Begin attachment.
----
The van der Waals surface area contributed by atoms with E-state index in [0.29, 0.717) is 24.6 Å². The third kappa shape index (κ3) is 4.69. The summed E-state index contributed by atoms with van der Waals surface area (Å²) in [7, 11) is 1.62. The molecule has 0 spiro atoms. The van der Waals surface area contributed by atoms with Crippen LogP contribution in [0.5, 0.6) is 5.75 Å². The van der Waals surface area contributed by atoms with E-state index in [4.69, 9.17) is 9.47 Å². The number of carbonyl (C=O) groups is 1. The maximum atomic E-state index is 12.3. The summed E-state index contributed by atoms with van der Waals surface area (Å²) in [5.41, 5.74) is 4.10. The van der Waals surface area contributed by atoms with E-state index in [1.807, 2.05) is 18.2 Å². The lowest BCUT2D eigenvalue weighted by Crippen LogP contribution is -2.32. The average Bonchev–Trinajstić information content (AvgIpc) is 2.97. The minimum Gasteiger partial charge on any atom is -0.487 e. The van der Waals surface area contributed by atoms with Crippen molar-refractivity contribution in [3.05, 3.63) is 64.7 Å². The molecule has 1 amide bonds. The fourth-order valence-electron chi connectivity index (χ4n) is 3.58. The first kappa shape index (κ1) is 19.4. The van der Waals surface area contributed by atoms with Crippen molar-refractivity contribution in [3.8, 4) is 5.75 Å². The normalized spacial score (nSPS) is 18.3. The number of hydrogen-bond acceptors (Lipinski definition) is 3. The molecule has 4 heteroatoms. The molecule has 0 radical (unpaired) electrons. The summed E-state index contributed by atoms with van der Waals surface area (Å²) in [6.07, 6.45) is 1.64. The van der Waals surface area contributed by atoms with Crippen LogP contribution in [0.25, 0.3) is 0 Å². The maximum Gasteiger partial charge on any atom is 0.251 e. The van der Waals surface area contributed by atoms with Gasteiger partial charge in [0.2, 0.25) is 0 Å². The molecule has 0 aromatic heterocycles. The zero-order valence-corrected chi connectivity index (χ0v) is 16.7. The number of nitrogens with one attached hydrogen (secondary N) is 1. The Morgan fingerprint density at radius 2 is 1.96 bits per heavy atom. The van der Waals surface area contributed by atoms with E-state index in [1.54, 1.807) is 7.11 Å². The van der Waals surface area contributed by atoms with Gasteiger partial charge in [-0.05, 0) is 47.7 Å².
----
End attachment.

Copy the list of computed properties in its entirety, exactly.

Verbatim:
The van der Waals surface area contributed by atoms with E-state index in [0.29, 0.717) is 24.6 Å². The third kappa shape index (κ3) is 4.69. The summed E-state index contributed by atoms with van der Waals surface area (Å²) in [7, 11) is 1.62. The molecule has 0 spiro atoms. The van der Waals surface area contributed by atoms with Crippen LogP contribution in [0.5, 0.6) is 5.75 Å². The van der Waals surface area contributed by atoms with E-state index in [4.69, 9.17) is 9.47 Å². The number of carbonyl (C=O) groups is 1. The maximum atomic E-state index is 12.3. The summed E-state index contributed by atoms with van der Waals surface area (Å²) in [5.41, 5.74) is 4.10. The van der Waals surface area contributed by atoms with E-state index in [1.807, 2.05) is 18.2 Å². The lowest BCUT2D eigenvalue weighted by Crippen LogP contribution is -2.32. The average Bonchev–Trinajstić information content (AvgIpc) is 2.97. The minimum Gasteiger partial charge on any atom is -0.487 e. The van der Waals surface area contributed by atoms with Crippen molar-refractivity contribution in [3.05, 3.63) is 64.7 Å². The molecule has 1 amide bonds. The fourth-order valence-electron chi connectivity index (χ4n) is 3.58. The first kappa shape index (κ1) is 19.4. The van der Waals surface area contributed by atoms with Crippen molar-refractivity contribution in [3.8, 4) is 5.75 Å². The normalized spacial score (nSPS) is 18.3. The number of hydrogen-bond acceptors (Lipinski definition) is 3. The molecule has 4 heteroatoms. The molecule has 0 radical (unpaired) electrons. The summed E-state index contributed by atoms with van der Waals surface area (Å²) in [6.07, 6.45) is 1.64. The van der Waals surface area contributed by atoms with Crippen LogP contribution in [0.25, 0.3) is 0 Å². The maximum Gasteiger partial charge on any atom is 0.251 e. The van der Waals surface area contributed by atoms with Gasteiger partial charge in [0.2, 0.25) is 0 Å². The molecule has 0 aromatic heterocycles. The zero-order valence-corrected chi connectivity index (χ0v) is 16.7. The number of nitrogens with one attached hydrogen (secondary N) is 1. The Morgan fingerprint density at radius 2 is 1.96 bits per heavy atom. The van der Waals surface area contributed by atoms with E-state index in [1.54, 1.807) is 7.11 Å². The van der Waals surface area contributed by atoms with Gasteiger partial charge in [-0.05, 0) is 47.7 Å².